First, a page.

Spotlight: Nijla Mu’min, poet, filmmaker, and Love InshAllah contributor!Posted: February 1, 2012
Nijla Mu’min is a writer and filmmaker currently attending CalArts graduate Writing and Film Directing Programs. Much of her work is concerned with subverting ideas of the “politicized” body. Within that scope, she explores familial relationships, silence, sexuality, and duality in black women. All of these issues converge in her feature script Salaam, which centers on a Black, Muslim girl named Sabaa who navigates sexuality, popular culture, and teen-girl folklore in a search for self-definition. Her writing and film work can be viewed at: http://sweetpotatopieproductions.com/. Her short film, Two Bodies will be screened in the upcoming Pan African Film Festival.
An excerpt from Nijla’s story, “Wild Wind”:
“As the car rolled through familiar San Francisco terrain, I could offer no more than halfway nods and smiles that masked my discomfort. How could I convey to Theo that while I respected his religious beliefs, I still had my own? How could I let him know, without seeming apathetic, that I wasn’t overly religious? Upon hearing his proclamation that he needed to find a wife to support him in his aspirations to become a preacher, I couldn’t help but let out a confused, but genuine, laugh. The absurdity of the [date] had become funny.”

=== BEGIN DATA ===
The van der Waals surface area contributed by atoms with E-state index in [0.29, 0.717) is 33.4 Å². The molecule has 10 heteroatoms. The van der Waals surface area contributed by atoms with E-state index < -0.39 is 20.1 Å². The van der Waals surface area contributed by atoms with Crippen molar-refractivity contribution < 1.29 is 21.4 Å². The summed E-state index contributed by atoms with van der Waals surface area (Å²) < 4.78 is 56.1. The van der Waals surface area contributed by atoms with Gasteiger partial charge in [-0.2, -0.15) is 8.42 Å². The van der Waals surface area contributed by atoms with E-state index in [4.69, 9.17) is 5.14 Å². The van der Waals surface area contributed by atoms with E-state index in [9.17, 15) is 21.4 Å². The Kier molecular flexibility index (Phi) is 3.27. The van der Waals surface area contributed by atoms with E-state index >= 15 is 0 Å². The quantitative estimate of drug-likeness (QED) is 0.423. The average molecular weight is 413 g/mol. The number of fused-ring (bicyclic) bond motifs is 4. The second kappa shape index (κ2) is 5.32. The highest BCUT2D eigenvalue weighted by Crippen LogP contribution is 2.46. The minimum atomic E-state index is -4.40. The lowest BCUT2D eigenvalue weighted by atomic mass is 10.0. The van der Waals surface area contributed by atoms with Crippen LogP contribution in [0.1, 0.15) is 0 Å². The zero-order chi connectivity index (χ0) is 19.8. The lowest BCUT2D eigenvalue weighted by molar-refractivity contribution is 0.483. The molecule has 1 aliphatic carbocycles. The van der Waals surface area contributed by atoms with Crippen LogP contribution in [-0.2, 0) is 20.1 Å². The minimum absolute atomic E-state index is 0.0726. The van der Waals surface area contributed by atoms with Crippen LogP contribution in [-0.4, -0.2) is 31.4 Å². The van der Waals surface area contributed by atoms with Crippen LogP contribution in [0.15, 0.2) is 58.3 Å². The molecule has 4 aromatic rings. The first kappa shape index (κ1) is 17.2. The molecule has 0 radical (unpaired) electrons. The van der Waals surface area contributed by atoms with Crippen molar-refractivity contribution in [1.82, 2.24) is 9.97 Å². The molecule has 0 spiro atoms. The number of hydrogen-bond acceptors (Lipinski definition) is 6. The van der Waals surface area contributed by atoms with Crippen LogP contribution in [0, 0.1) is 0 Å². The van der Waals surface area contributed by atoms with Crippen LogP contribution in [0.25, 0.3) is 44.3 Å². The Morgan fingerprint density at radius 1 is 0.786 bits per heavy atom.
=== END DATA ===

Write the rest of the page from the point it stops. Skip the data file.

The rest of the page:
To read the rest of Nijla’s story, order Love, InshAllah today!
Why were you drawn to this project?
I’d grown up going to a masjid where some women wore scarves and some did not. I learned that Muslim people couldn’t “date,” but I still wanted to. My sister and I were big fans of the singer Aaliyah and I remember my sister dressing like her, with her stomach out. When I found out about this project, I started to revisit some of my earliest understandings of Islam, juxtaposed with early understandings of my body, of how I should interact with boys, and a lot of those messages came from outside of the religion, from music, popular culture, from friends, causing both confusion and depth. I wanted the worlds I navigated to become more fluid and I was drawn to the project because I could explore those worlds, particularly from the intimate lens of romance, where many of those issues come to a head.
What was the most challenging part of sharing your story?
It’s always hard to write about things you don’t fully understand yourself. I feel like there’s always a push to categorize and commodity things and people, to adhere to limiting binaries in order to be easily digestible or understood. But my identity, my upbringing, and my attempts at romantic relationships have been anything but that. The idea of being a “Muslim woman” was never so fixed for me and at times I found it difficult to sum up my experiences with Islam, and its influence on my life and relationships. Writing this story helped me to explore the difficulty of my duality. As I wrote, I discovered things that I didn’t know when I began. I think that’s the beauty of writing. In a sense, I was writing to understand myself.
If there’s one thing you hope that readers will take away from your story, what is it?
Recently, I mentioned this book to a fellow Muslim who replied: “Well Muslim women aren’t even supposed to be having relationships.” I am intrigued by the complications and complexity that exists outside of this statement and beliefs like it. What about the Muslim women who have formed relationships? What happens when we acknowledge the humanity of Muslim women, and not the “idea” of a Muslim woman? I would hope that my story encourages readers to ask these questions and interrogate problematic definitions of how Muslim women, and people, walk through this world, be it romantically, politically, or otherwise.